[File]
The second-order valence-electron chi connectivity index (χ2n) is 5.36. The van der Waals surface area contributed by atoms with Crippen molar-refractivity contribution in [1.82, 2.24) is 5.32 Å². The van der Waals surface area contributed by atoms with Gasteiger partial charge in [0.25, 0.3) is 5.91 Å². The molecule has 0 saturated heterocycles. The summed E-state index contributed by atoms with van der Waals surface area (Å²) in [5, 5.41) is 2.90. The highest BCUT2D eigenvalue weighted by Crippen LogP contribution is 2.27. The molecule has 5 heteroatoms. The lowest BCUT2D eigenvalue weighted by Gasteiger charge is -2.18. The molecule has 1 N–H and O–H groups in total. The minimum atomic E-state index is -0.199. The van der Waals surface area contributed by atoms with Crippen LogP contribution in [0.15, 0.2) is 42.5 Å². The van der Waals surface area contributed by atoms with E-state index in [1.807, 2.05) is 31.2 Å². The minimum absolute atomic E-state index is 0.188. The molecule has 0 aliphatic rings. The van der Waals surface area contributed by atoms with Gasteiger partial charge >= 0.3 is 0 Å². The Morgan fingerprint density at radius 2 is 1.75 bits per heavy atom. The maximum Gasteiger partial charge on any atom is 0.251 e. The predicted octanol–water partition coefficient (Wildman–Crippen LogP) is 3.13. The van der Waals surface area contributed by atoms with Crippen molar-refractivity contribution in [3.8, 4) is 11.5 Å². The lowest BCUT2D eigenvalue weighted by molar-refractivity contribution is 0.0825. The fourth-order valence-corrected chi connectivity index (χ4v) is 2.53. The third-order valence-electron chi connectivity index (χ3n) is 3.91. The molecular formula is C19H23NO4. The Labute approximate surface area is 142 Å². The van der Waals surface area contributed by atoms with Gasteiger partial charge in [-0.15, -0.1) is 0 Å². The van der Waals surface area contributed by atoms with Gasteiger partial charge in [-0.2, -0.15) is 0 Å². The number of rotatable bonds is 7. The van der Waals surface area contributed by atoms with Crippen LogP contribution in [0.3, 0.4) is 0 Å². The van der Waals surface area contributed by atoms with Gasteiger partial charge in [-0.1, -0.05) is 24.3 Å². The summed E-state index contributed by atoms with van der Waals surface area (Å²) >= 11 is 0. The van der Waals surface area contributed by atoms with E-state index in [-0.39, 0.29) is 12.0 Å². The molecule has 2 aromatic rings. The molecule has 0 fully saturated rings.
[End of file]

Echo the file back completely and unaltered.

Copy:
The second-order valence-electron chi connectivity index (χ2n) is 5.36. The van der Waals surface area contributed by atoms with Crippen molar-refractivity contribution in [1.82, 2.24) is 5.32 Å². The van der Waals surface area contributed by atoms with Gasteiger partial charge in [0.25, 0.3) is 5.91 Å². The molecule has 0 saturated heterocycles. The summed E-state index contributed by atoms with van der Waals surface area (Å²) in [5, 5.41) is 2.90. The highest BCUT2D eigenvalue weighted by Crippen LogP contribution is 2.27. The molecule has 5 heteroatoms. The lowest BCUT2D eigenvalue weighted by Gasteiger charge is -2.18. The molecule has 1 N–H and O–H groups in total. The minimum atomic E-state index is -0.199. The van der Waals surface area contributed by atoms with Crippen LogP contribution in [0.15, 0.2) is 42.5 Å². The van der Waals surface area contributed by atoms with E-state index in [1.807, 2.05) is 31.2 Å². The minimum absolute atomic E-state index is 0.188. The molecule has 0 aliphatic rings. The van der Waals surface area contributed by atoms with Gasteiger partial charge >= 0.3 is 0 Å². The Morgan fingerprint density at radius 2 is 1.75 bits per heavy atom. The maximum Gasteiger partial charge on any atom is 0.251 e. The predicted octanol–water partition coefficient (Wildman–Crippen LogP) is 3.13. The van der Waals surface area contributed by atoms with Crippen molar-refractivity contribution in [3.8, 4) is 11.5 Å². The lowest BCUT2D eigenvalue weighted by molar-refractivity contribution is 0.0825. The fourth-order valence-corrected chi connectivity index (χ4v) is 2.53. The third-order valence-electron chi connectivity index (χ3n) is 3.91. The molecular formula is C19H23NO4. The Labute approximate surface area is 142 Å². The van der Waals surface area contributed by atoms with Gasteiger partial charge in [-0.15, -0.1) is 0 Å². The van der Waals surface area contributed by atoms with Gasteiger partial charge in [-0.2, -0.15) is 0 Å². The number of rotatable bonds is 7. The van der Waals surface area contributed by atoms with Crippen LogP contribution in [0.3, 0.4) is 0 Å². The van der Waals surface area contributed by atoms with Gasteiger partial charge in [-0.1, -0.05) is 24.3 Å². The summed E-state index contributed by atoms with van der Waals surface area (Å²) >= 11 is 0. The van der Waals surface area contributed by atoms with E-state index in [-0.39, 0.29) is 12.0 Å². The molecule has 2 aromatic rings. The molecule has 0 fully saturated rings.